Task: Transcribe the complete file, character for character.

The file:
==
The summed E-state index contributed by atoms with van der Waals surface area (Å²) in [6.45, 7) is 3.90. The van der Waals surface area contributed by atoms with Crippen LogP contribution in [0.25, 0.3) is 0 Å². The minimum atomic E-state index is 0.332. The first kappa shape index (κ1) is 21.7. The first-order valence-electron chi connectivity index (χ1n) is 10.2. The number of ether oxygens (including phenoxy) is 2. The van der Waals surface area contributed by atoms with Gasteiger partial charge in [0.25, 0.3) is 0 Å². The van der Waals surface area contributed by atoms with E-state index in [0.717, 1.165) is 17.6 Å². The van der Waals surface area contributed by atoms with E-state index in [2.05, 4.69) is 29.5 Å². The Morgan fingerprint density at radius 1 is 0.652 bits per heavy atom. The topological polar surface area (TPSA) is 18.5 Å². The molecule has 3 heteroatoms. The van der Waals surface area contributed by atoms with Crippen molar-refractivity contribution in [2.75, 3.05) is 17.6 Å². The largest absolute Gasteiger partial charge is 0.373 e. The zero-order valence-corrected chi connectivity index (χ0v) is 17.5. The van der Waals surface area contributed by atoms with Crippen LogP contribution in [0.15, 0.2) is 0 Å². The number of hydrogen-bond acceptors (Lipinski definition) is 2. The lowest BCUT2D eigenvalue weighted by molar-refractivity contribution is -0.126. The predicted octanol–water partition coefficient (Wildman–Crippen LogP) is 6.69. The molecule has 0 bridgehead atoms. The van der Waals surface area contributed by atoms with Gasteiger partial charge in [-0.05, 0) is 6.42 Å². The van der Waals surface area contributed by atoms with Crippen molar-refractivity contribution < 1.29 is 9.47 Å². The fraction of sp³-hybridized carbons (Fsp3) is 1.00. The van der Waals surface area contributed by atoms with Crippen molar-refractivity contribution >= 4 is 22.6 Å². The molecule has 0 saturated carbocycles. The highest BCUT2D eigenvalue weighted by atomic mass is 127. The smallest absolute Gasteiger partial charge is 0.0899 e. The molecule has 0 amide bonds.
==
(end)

The summed E-state index contributed by atoms with van der Waals surface area (Å²) in [6.45, 7) is 3.90. The van der Waals surface area contributed by atoms with Crippen LogP contribution in [0.25, 0.3) is 0 Å². The minimum atomic E-state index is 0.332. The first kappa shape index (κ1) is 21.7. The first-order valence-electron chi connectivity index (χ1n) is 10.2. The number of ether oxygens (including phenoxy) is 2. The van der Waals surface area contributed by atoms with Gasteiger partial charge in [0.25, 0.3) is 0 Å². The van der Waals surface area contributed by atoms with E-state index in [0.717, 1.165) is 17.6 Å². The van der Waals surface area contributed by atoms with E-state index in [2.05, 4.69) is 29.5 Å². The Morgan fingerprint density at radius 1 is 0.652 bits per heavy atom. The topological polar surface area (TPSA) is 18.5 Å². The molecule has 3 heteroatoms. The van der Waals surface area contributed by atoms with Crippen molar-refractivity contribution in [2.75, 3.05) is 17.6 Å². The largest absolute Gasteiger partial charge is 0.373 e. The zero-order valence-corrected chi connectivity index (χ0v) is 17.5. The van der Waals surface area contributed by atoms with Crippen LogP contribution in [0.15, 0.2) is 0 Å². The number of hydrogen-bond acceptors (Lipinski definition) is 2. The lowest BCUT2D eigenvalue weighted by molar-refractivity contribution is -0.126. The predicted octanol–water partition coefficient (Wildman–Crippen LogP) is 6.69. The molecule has 0 bridgehead atoms. The van der Waals surface area contributed by atoms with Gasteiger partial charge in [-0.05, 0) is 6.42 Å². The van der Waals surface area contributed by atoms with Crippen molar-refractivity contribution < 1.29 is 9.47 Å². The fraction of sp³-hybridized carbons (Fsp3) is 1.00. The van der Waals surface area contributed by atoms with Crippen molar-refractivity contribution >= 4 is 22.6 Å². The molecule has 0 saturated carbocycles. The highest BCUT2D eigenvalue weighted by atomic mass is 127. The smallest absolute Gasteiger partial charge is 0.0899 e. The molecule has 0 amide bonds.